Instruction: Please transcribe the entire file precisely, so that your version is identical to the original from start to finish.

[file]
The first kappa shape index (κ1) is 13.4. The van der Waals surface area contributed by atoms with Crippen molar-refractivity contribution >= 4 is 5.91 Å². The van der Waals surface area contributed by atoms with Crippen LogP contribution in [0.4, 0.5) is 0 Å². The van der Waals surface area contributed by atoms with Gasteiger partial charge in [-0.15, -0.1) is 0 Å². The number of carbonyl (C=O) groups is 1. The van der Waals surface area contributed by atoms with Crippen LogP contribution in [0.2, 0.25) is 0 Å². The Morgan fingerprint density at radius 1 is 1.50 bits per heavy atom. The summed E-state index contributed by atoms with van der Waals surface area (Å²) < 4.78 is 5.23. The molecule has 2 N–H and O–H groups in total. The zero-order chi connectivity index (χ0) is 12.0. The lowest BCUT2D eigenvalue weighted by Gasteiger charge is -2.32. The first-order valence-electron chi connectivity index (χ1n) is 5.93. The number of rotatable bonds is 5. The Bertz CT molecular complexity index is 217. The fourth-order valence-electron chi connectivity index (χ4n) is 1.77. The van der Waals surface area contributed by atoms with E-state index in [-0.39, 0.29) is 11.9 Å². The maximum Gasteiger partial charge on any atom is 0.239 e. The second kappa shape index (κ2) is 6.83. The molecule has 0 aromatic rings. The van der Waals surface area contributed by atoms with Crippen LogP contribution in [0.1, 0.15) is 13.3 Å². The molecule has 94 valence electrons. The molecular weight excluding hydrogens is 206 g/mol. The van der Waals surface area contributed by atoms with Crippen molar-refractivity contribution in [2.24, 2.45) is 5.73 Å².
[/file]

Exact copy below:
The first kappa shape index (κ1) is 13.4. The van der Waals surface area contributed by atoms with Crippen molar-refractivity contribution >= 4 is 5.91 Å². The van der Waals surface area contributed by atoms with Crippen LogP contribution in [0.4, 0.5) is 0 Å². The van der Waals surface area contributed by atoms with Gasteiger partial charge in [-0.15, -0.1) is 0 Å². The number of carbonyl (C=O) groups is 1. The van der Waals surface area contributed by atoms with Crippen LogP contribution in [0.2, 0.25) is 0 Å². The Morgan fingerprint density at radius 1 is 1.50 bits per heavy atom. The summed E-state index contributed by atoms with van der Waals surface area (Å²) < 4.78 is 5.23. The molecule has 2 N–H and O–H groups in total. The zero-order chi connectivity index (χ0) is 12.0. The lowest BCUT2D eigenvalue weighted by Gasteiger charge is -2.32. The first-order valence-electron chi connectivity index (χ1n) is 5.93. The number of rotatable bonds is 5. The Bertz CT molecular complexity index is 217. The fourth-order valence-electron chi connectivity index (χ4n) is 1.77. The van der Waals surface area contributed by atoms with E-state index in [-0.39, 0.29) is 11.9 Å². The maximum Gasteiger partial charge on any atom is 0.239 e. The second kappa shape index (κ2) is 6.83. The molecule has 0 aromatic rings. The van der Waals surface area contributed by atoms with Crippen LogP contribution in [0.1, 0.15) is 13.3 Å². The molecule has 94 valence electrons. The molecular weight excluding hydrogens is 206 g/mol. The van der Waals surface area contributed by atoms with Crippen molar-refractivity contribution in [2.24, 2.45) is 5.73 Å².